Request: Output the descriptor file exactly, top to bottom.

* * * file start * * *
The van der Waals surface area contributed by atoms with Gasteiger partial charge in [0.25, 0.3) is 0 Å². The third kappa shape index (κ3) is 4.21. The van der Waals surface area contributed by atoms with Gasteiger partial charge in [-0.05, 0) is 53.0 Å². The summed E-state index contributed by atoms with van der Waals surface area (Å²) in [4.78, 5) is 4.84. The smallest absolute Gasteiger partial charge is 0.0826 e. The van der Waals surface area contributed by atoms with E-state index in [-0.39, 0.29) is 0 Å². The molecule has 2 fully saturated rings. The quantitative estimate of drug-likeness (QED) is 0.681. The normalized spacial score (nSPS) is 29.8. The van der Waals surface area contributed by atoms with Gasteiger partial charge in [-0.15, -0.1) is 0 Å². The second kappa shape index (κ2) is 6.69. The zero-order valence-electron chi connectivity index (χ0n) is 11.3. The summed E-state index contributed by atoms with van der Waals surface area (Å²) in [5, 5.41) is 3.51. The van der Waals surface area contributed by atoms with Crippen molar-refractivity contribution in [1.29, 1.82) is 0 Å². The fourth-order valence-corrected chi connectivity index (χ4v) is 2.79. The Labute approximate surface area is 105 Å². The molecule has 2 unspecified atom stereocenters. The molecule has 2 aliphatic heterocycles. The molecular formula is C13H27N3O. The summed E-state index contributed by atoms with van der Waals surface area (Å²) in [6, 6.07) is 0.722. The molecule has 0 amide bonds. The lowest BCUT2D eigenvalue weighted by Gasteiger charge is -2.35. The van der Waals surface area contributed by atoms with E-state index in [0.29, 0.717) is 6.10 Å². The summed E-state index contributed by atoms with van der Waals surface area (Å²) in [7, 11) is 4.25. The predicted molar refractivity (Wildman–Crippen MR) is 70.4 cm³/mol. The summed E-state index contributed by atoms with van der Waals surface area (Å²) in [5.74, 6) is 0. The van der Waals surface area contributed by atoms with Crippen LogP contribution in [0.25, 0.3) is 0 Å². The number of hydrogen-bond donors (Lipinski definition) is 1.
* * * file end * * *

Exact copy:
The van der Waals surface area contributed by atoms with Gasteiger partial charge in [0.25, 0.3) is 0 Å². The third kappa shape index (κ3) is 4.21. The van der Waals surface area contributed by atoms with Gasteiger partial charge in [-0.05, 0) is 53.0 Å². The summed E-state index contributed by atoms with van der Waals surface area (Å²) in [4.78, 5) is 4.84. The smallest absolute Gasteiger partial charge is 0.0826 e. The van der Waals surface area contributed by atoms with E-state index in [-0.39, 0.29) is 0 Å². The molecule has 2 fully saturated rings. The quantitative estimate of drug-likeness (QED) is 0.681. The normalized spacial score (nSPS) is 29.8. The van der Waals surface area contributed by atoms with Gasteiger partial charge in [-0.15, -0.1) is 0 Å². The second kappa shape index (κ2) is 6.69. The zero-order valence-electron chi connectivity index (χ0n) is 11.3. The summed E-state index contributed by atoms with van der Waals surface area (Å²) in [5, 5.41) is 3.51. The van der Waals surface area contributed by atoms with Crippen molar-refractivity contribution in [1.29, 1.82) is 0 Å². The fourth-order valence-corrected chi connectivity index (χ4v) is 2.79. The Labute approximate surface area is 105 Å². The molecule has 2 unspecified atom stereocenters. The molecule has 2 aliphatic heterocycles. The molecular formula is C13H27N3O. The summed E-state index contributed by atoms with van der Waals surface area (Å²) in [6, 6.07) is 0.722. The molecule has 0 amide bonds. The lowest BCUT2D eigenvalue weighted by Gasteiger charge is -2.35. The van der Waals surface area contributed by atoms with E-state index in [0.29, 0.717) is 6.10 Å². The summed E-state index contributed by atoms with van der Waals surface area (Å²) in [7, 11) is 4.25. The predicted molar refractivity (Wildman–Crippen MR) is 70.4 cm³/mol. The summed E-state index contributed by atoms with van der Waals surface area (Å²) in [5.74, 6) is 0. The van der Waals surface area contributed by atoms with Crippen LogP contribution in [0.25, 0.3) is 0 Å². The number of hydrogen-bond donors (Lipinski definition) is 1.